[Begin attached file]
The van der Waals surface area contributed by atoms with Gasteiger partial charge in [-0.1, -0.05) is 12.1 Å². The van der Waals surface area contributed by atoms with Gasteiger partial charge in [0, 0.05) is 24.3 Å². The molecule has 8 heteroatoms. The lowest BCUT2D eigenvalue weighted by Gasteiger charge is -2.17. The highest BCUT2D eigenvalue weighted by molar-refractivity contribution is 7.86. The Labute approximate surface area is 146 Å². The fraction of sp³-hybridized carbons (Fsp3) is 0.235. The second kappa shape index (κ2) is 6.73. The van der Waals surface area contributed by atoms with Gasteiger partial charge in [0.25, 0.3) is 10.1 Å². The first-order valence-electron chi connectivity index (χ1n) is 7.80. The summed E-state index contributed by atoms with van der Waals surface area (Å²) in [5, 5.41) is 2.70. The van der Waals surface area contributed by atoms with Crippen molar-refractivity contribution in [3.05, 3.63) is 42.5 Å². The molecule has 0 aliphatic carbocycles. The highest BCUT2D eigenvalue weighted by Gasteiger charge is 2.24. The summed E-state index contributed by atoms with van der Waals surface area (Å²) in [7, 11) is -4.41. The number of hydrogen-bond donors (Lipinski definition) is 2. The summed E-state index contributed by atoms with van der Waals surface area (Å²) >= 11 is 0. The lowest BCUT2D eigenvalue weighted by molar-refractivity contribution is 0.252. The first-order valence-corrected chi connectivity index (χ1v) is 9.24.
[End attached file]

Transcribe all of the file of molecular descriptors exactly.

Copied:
The van der Waals surface area contributed by atoms with Gasteiger partial charge in [-0.1, -0.05) is 12.1 Å². The van der Waals surface area contributed by atoms with Gasteiger partial charge in [0, 0.05) is 24.3 Å². The molecule has 8 heteroatoms. The lowest BCUT2D eigenvalue weighted by Gasteiger charge is -2.17. The highest BCUT2D eigenvalue weighted by molar-refractivity contribution is 7.86. The Labute approximate surface area is 146 Å². The fraction of sp³-hybridized carbons (Fsp3) is 0.235. The second kappa shape index (κ2) is 6.73. The van der Waals surface area contributed by atoms with Gasteiger partial charge in [0.25, 0.3) is 10.1 Å². The first-order valence-electron chi connectivity index (χ1n) is 7.80. The summed E-state index contributed by atoms with van der Waals surface area (Å²) in [5, 5.41) is 2.70. The van der Waals surface area contributed by atoms with Crippen molar-refractivity contribution in [3.05, 3.63) is 42.5 Å². The molecule has 0 aliphatic carbocycles. The highest BCUT2D eigenvalue weighted by Gasteiger charge is 2.24. The summed E-state index contributed by atoms with van der Waals surface area (Å²) in [7, 11) is -4.41. The number of hydrogen-bond donors (Lipinski definition) is 2. The summed E-state index contributed by atoms with van der Waals surface area (Å²) >= 11 is 0. The lowest BCUT2D eigenvalue weighted by molar-refractivity contribution is 0.252. The first-order valence-corrected chi connectivity index (χ1v) is 9.24.